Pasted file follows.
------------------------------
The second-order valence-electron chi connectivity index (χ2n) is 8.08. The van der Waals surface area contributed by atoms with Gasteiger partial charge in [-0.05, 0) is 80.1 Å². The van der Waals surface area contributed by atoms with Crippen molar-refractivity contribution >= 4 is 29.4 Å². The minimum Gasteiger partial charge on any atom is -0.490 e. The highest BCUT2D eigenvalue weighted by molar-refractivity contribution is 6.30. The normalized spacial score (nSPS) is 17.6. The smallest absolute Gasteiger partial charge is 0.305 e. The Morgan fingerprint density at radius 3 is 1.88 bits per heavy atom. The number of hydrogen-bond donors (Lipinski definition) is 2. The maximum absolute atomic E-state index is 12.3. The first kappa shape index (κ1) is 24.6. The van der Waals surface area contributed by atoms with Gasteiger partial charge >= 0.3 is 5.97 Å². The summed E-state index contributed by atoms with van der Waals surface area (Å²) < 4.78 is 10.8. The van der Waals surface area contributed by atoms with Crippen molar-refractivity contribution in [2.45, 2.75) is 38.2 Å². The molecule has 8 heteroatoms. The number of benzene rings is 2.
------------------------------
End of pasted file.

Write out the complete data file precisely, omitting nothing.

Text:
The second-order valence-electron chi connectivity index (χ2n) is 8.08. The van der Waals surface area contributed by atoms with Gasteiger partial charge in [-0.05, 0) is 80.1 Å². The van der Waals surface area contributed by atoms with Crippen molar-refractivity contribution >= 4 is 29.4 Å². The minimum Gasteiger partial charge on any atom is -0.490 e. The highest BCUT2D eigenvalue weighted by molar-refractivity contribution is 6.30. The normalized spacial score (nSPS) is 17.6. The smallest absolute Gasteiger partial charge is 0.305 e. The Morgan fingerprint density at radius 3 is 1.88 bits per heavy atom. The number of hydrogen-bond donors (Lipinski definition) is 2. The maximum absolute atomic E-state index is 12.3. The first kappa shape index (κ1) is 24.6. The van der Waals surface area contributed by atoms with Gasteiger partial charge >= 0.3 is 5.97 Å². The summed E-state index contributed by atoms with van der Waals surface area (Å²) < 4.78 is 10.8. The van der Waals surface area contributed by atoms with Crippen molar-refractivity contribution in [2.45, 2.75) is 38.2 Å². The molecule has 8 heteroatoms. The number of benzene rings is 2.